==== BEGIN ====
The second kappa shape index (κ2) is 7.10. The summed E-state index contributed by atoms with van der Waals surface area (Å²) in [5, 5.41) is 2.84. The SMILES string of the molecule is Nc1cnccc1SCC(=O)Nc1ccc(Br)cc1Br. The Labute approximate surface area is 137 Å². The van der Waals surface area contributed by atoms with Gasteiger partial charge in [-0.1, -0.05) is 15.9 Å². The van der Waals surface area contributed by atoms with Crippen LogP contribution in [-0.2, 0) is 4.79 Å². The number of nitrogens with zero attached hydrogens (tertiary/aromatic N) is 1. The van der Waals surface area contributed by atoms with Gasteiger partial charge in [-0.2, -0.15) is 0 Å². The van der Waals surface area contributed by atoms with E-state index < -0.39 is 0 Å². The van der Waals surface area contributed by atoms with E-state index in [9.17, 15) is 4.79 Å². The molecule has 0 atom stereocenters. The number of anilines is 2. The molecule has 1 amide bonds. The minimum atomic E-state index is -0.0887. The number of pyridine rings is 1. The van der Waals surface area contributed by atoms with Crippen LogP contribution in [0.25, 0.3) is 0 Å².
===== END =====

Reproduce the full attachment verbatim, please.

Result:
The second kappa shape index (κ2) is 7.10. The summed E-state index contributed by atoms with van der Waals surface area (Å²) in [5, 5.41) is 2.84. The SMILES string of the molecule is Nc1cnccc1SCC(=O)Nc1ccc(Br)cc1Br. The Labute approximate surface area is 137 Å². The van der Waals surface area contributed by atoms with Gasteiger partial charge in [-0.1, -0.05) is 15.9 Å². The van der Waals surface area contributed by atoms with Crippen LogP contribution in [-0.2, 0) is 4.79 Å². The number of nitrogens with zero attached hydrogens (tertiary/aromatic N) is 1. The van der Waals surface area contributed by atoms with Gasteiger partial charge in [-0.2, -0.15) is 0 Å². The van der Waals surface area contributed by atoms with E-state index < -0.39 is 0 Å². The van der Waals surface area contributed by atoms with E-state index in [9.17, 15) is 4.79 Å². The molecule has 0 atom stereocenters. The number of anilines is 2. The molecule has 1 amide bonds. The minimum atomic E-state index is -0.0887. The number of pyridine rings is 1. The van der Waals surface area contributed by atoms with Crippen LogP contribution in [0.25, 0.3) is 0 Å².